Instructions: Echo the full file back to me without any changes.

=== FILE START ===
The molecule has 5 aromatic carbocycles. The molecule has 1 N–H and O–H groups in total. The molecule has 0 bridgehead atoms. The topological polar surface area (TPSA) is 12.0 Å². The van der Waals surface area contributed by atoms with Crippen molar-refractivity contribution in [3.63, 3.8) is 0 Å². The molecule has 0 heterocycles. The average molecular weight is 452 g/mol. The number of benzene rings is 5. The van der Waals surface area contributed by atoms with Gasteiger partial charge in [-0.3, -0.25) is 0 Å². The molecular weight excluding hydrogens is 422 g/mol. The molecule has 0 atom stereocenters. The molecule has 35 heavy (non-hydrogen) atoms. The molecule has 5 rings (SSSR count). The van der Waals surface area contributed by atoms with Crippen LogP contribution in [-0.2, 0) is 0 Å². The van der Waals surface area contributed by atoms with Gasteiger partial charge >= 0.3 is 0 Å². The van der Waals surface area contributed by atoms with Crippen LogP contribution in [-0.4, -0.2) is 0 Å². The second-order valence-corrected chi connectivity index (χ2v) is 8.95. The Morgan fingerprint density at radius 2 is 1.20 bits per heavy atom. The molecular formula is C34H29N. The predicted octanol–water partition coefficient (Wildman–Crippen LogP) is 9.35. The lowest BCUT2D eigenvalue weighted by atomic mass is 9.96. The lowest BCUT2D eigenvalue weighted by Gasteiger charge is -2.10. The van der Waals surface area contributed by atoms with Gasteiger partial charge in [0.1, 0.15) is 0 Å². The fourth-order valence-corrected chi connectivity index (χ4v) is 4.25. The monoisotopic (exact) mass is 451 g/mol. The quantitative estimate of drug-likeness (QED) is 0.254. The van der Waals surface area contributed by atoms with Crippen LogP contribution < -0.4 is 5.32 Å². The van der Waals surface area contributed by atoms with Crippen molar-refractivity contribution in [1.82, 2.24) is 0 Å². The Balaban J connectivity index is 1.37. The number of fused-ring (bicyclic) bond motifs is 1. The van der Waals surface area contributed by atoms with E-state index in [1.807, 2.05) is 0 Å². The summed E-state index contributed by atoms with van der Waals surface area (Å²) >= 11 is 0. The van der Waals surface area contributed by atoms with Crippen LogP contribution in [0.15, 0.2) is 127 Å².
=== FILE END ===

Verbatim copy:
The molecule has 5 aromatic carbocycles. The molecule has 1 N–H and O–H groups in total. The molecule has 0 bridgehead atoms. The topological polar surface area (TPSA) is 12.0 Å². The van der Waals surface area contributed by atoms with Crippen molar-refractivity contribution in [3.63, 3.8) is 0 Å². The molecule has 0 heterocycles. The average molecular weight is 452 g/mol. The number of benzene rings is 5. The van der Waals surface area contributed by atoms with Gasteiger partial charge in [-0.3, -0.25) is 0 Å². The molecular weight excluding hydrogens is 422 g/mol. The molecule has 0 atom stereocenters. The molecule has 35 heavy (non-hydrogen) atoms. The molecule has 5 rings (SSSR count). The van der Waals surface area contributed by atoms with Crippen LogP contribution in [-0.2, 0) is 0 Å². The van der Waals surface area contributed by atoms with Gasteiger partial charge >= 0.3 is 0 Å². The van der Waals surface area contributed by atoms with Crippen LogP contribution in [-0.4, -0.2) is 0 Å². The second-order valence-corrected chi connectivity index (χ2v) is 8.95. The Morgan fingerprint density at radius 2 is 1.20 bits per heavy atom. The molecular formula is C34H29N. The predicted octanol–water partition coefficient (Wildman–Crippen LogP) is 9.35. The lowest BCUT2D eigenvalue weighted by atomic mass is 9.96. The lowest BCUT2D eigenvalue weighted by Gasteiger charge is -2.10. The van der Waals surface area contributed by atoms with Gasteiger partial charge in [0.1, 0.15) is 0 Å². The fourth-order valence-corrected chi connectivity index (χ4v) is 4.25. The monoisotopic (exact) mass is 451 g/mol. The quantitative estimate of drug-likeness (QED) is 0.254. The van der Waals surface area contributed by atoms with Crippen LogP contribution < -0.4 is 5.32 Å². The van der Waals surface area contributed by atoms with Crippen molar-refractivity contribution in [1.82, 2.24) is 0 Å². The Balaban J connectivity index is 1.37. The number of fused-ring (bicyclic) bond motifs is 1. The van der Waals surface area contributed by atoms with E-state index in [1.807, 2.05) is 0 Å². The summed E-state index contributed by atoms with van der Waals surface area (Å²) >= 11 is 0. The van der Waals surface area contributed by atoms with Crippen LogP contribution in [0.15, 0.2) is 127 Å².